Fluid workload - work can be pushed asynchronously: Embracing a global-first mindset means breaking free from the traditional 9-to-5 model. Work becomes a fluid concept, and tasks can be accomplished asynchronously.
Amanda says: “Gone are the days of rigid schedules. A global-first approach acknowledges that talent operates on its own rhythm. By embracing asynchronous work, your business adapts to the diverse time zones and working styles of a global workforce. This not only enhances productivity but also allows your team to operate at their peak hours. It's a shift from focusing on 'when' work gets done to 'how well' it gets done.”
Reduced costs — remote or in-office: One of the most tangible benefits of going global-first is the reduction in costs associated with maintaining a centralized office. By eliminating the need for a physical headquarters — or offering a hybrid environment — businesses can redirect resources towards strategic initiatives, employee development, and other areas that directly contribute to the company's growth and success.
Amanda says: “The traditional office often comes with a hefty price tag — rent, utilities, maintenance, the list goes on. Going global-first allows your business to shed these costs. With a distributed workforce, you can invest those funds where they matter most. Whether it's expanding your global reach, investing in employee training, or enhancing your technological infrastructure, the financial flexibility gained is a key advantage. A global-first ethos isn’t exclusive to remote environments, though — even if your company is office-focused, giving employees the option to work remotely part-time can result in reduced office space requirements — decreasing costs substantially.”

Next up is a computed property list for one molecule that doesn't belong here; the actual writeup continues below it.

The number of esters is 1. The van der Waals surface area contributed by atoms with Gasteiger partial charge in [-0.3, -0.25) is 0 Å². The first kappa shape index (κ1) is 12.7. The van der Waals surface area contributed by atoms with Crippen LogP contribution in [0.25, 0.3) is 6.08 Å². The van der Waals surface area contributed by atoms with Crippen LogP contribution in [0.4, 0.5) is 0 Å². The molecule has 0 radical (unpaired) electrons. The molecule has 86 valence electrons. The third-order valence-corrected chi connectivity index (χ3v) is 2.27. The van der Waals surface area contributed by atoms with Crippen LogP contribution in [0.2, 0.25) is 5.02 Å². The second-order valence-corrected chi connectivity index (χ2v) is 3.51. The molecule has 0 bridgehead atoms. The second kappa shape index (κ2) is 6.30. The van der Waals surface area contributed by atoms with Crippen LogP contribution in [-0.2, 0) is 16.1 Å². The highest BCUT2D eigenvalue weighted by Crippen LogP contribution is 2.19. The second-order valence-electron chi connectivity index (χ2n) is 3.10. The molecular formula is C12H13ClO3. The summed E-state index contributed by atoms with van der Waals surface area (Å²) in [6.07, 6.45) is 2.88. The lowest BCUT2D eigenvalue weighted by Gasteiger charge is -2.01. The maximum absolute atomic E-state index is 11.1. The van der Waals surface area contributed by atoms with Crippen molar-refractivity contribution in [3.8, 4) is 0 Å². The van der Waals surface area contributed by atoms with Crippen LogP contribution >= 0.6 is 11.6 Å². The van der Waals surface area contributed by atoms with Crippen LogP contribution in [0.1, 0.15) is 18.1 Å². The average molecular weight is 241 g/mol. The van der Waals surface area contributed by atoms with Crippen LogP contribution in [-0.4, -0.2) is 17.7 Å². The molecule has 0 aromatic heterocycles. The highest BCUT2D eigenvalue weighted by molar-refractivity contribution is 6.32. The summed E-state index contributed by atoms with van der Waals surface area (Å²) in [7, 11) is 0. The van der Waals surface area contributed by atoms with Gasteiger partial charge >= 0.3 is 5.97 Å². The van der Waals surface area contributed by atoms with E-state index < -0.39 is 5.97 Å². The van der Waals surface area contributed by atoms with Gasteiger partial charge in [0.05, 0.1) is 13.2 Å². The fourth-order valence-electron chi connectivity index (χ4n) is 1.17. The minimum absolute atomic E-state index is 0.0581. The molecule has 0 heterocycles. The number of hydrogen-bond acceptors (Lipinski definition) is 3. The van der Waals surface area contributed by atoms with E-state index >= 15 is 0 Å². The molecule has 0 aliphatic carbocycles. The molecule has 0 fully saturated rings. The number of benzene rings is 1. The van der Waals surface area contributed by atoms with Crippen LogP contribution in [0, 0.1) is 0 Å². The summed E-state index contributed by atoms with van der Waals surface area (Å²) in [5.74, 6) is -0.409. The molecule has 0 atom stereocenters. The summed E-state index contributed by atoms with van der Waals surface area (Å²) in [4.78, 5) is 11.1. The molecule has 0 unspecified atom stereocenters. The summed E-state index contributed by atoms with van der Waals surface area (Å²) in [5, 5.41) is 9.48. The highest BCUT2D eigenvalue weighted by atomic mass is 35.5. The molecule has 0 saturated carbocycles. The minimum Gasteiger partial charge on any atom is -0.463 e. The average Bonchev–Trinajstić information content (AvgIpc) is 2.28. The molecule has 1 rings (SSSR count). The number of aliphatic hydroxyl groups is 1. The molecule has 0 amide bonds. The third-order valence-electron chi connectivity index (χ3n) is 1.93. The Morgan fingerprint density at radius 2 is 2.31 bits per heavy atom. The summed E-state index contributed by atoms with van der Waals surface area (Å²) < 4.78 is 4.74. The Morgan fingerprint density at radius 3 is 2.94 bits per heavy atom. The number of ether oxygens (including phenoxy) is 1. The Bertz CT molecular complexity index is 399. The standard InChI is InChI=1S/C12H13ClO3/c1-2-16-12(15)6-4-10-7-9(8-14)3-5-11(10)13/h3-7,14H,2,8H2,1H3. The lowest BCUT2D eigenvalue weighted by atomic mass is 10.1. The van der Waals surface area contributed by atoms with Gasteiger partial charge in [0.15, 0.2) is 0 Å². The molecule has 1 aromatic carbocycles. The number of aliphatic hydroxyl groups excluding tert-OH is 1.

Accessibility and inclusivity: A global-first business is inherently more inclusive. The accessibility of remote work means that individuals with diverse backgrounds and abilities can contribute meaningfully. This not only enriches the work environment but also positions your business as an inclusive and forward-thinking workplace, appealing to a broader spectrum of talent.
Amanda says: “The perception of your workplace matters. A global-first mindset sends a powerful message — that your doors are open to talent from every corner of the world. This inclusivity not only attracts diverse skill sets but also creates a workplace culture that celebrates differences. It's not just about being a global business; it's about being a global community that values and harnesses the strengths of each individual.”
Implementing a global-first approach can present some challenges, Amanda Day provides solutions for overcoming common roadblocks to improve your efficiency:
Cultural complexity: Navigating language barriers, cultural nuances, and varying communication styles can be challenging!
Amanda says, “Cultural competency training might seem like a waste of resources, but it’s a worthwhile investment — especially for the globally-minded business. Alongside this. I’d always emphasize the importance of openness and curiosity — try to create spaces and opportunities for team members to share insights about their cultural practices, celebrations, and traditions. A sense of belonging and a shared company culture won’t form on its own — it requires intentional effort. Regular virtual team-building activities, open communication channels, and a commitment to inclusivity are key. It's about creating a 'virtual water cooler' where informal interactions can still thrive.”
Time zone management: Operating across different time zones is a double-edged sword. While it allows for asynchronous work and 24/7 operations, it also poses challenges for real-time collaboration.